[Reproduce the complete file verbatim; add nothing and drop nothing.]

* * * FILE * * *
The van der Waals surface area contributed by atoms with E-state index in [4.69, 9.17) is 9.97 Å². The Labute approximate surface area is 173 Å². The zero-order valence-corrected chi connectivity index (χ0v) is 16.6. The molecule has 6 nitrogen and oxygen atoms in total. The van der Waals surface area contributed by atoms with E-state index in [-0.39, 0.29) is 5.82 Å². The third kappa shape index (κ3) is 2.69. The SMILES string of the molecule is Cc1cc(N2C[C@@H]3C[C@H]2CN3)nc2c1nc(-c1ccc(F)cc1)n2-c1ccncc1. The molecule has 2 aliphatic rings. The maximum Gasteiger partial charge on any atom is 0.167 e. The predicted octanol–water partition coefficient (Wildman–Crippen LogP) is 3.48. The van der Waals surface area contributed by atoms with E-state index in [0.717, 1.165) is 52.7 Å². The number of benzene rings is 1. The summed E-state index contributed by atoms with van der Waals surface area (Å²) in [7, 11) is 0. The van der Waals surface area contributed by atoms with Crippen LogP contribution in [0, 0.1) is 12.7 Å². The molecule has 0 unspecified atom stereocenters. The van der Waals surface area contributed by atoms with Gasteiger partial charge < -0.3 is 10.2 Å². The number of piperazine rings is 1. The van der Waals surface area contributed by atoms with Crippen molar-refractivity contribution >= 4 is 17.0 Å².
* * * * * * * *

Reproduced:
The van der Waals surface area contributed by atoms with E-state index in [4.69, 9.17) is 9.97 Å². The Labute approximate surface area is 173 Å². The zero-order valence-corrected chi connectivity index (χ0v) is 16.6. The molecule has 6 nitrogen and oxygen atoms in total. The van der Waals surface area contributed by atoms with E-state index in [-0.39, 0.29) is 5.82 Å². The third kappa shape index (κ3) is 2.69. The SMILES string of the molecule is Cc1cc(N2C[C@@H]3C[C@H]2CN3)nc2c1nc(-c1ccc(F)cc1)n2-c1ccncc1. The molecule has 2 aliphatic rings. The maximum Gasteiger partial charge on any atom is 0.167 e. The predicted octanol–water partition coefficient (Wildman–Crippen LogP) is 3.48. The van der Waals surface area contributed by atoms with E-state index in [0.717, 1.165) is 52.7 Å². The number of benzene rings is 1. The summed E-state index contributed by atoms with van der Waals surface area (Å²) in [7, 11) is 0. The van der Waals surface area contributed by atoms with Crippen LogP contribution in [0, 0.1) is 12.7 Å². The molecule has 0 unspecified atom stereocenters. The van der Waals surface area contributed by atoms with Gasteiger partial charge < -0.3 is 10.2 Å². The number of piperazine rings is 1. The van der Waals surface area contributed by atoms with Crippen molar-refractivity contribution >= 4 is 17.0 Å².